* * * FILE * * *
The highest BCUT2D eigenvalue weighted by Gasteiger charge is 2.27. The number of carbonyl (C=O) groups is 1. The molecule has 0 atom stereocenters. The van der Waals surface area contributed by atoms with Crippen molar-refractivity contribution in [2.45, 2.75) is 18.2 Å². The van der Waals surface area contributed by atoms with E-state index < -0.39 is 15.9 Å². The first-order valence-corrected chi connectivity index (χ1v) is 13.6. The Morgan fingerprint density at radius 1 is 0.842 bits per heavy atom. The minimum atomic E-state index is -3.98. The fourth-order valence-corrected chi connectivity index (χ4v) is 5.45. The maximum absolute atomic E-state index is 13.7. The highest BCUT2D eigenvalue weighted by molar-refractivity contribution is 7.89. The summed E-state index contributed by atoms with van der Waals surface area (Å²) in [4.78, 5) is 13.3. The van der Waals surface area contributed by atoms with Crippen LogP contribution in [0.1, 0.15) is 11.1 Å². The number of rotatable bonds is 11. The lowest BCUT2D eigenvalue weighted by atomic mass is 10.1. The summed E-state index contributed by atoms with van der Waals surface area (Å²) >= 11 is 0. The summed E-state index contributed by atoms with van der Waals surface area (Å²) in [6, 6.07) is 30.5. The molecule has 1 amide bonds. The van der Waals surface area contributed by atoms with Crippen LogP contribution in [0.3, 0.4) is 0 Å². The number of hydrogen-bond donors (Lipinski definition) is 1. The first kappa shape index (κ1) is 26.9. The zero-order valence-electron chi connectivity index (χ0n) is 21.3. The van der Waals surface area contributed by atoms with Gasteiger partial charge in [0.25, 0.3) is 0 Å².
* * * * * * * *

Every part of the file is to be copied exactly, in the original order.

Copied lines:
The highest BCUT2D eigenvalue weighted by Gasteiger charge is 2.27. The number of carbonyl (C=O) groups is 1. The molecule has 0 atom stereocenters. The van der Waals surface area contributed by atoms with Crippen molar-refractivity contribution in [2.45, 2.75) is 18.2 Å². The van der Waals surface area contributed by atoms with E-state index < -0.39 is 15.9 Å². The first-order valence-corrected chi connectivity index (χ1v) is 13.6. The Morgan fingerprint density at radius 1 is 0.842 bits per heavy atom. The minimum atomic E-state index is -3.98. The fourth-order valence-corrected chi connectivity index (χ4v) is 5.45. The maximum absolute atomic E-state index is 13.7. The highest BCUT2D eigenvalue weighted by molar-refractivity contribution is 7.89. The summed E-state index contributed by atoms with van der Waals surface area (Å²) in [4.78, 5) is 13.3. The van der Waals surface area contributed by atoms with Crippen LogP contribution in [0.1, 0.15) is 11.1 Å². The number of rotatable bonds is 11. The lowest BCUT2D eigenvalue weighted by atomic mass is 10.1. The summed E-state index contributed by atoms with van der Waals surface area (Å²) >= 11 is 0. The summed E-state index contributed by atoms with van der Waals surface area (Å²) in [6, 6.07) is 30.5. The molecule has 1 amide bonds. The van der Waals surface area contributed by atoms with Crippen LogP contribution in [0.3, 0.4) is 0 Å². The number of hydrogen-bond donors (Lipinski definition) is 1. The first kappa shape index (κ1) is 26.9. The zero-order valence-electron chi connectivity index (χ0n) is 21.3. The van der Waals surface area contributed by atoms with Gasteiger partial charge in [0.25, 0.3) is 0 Å².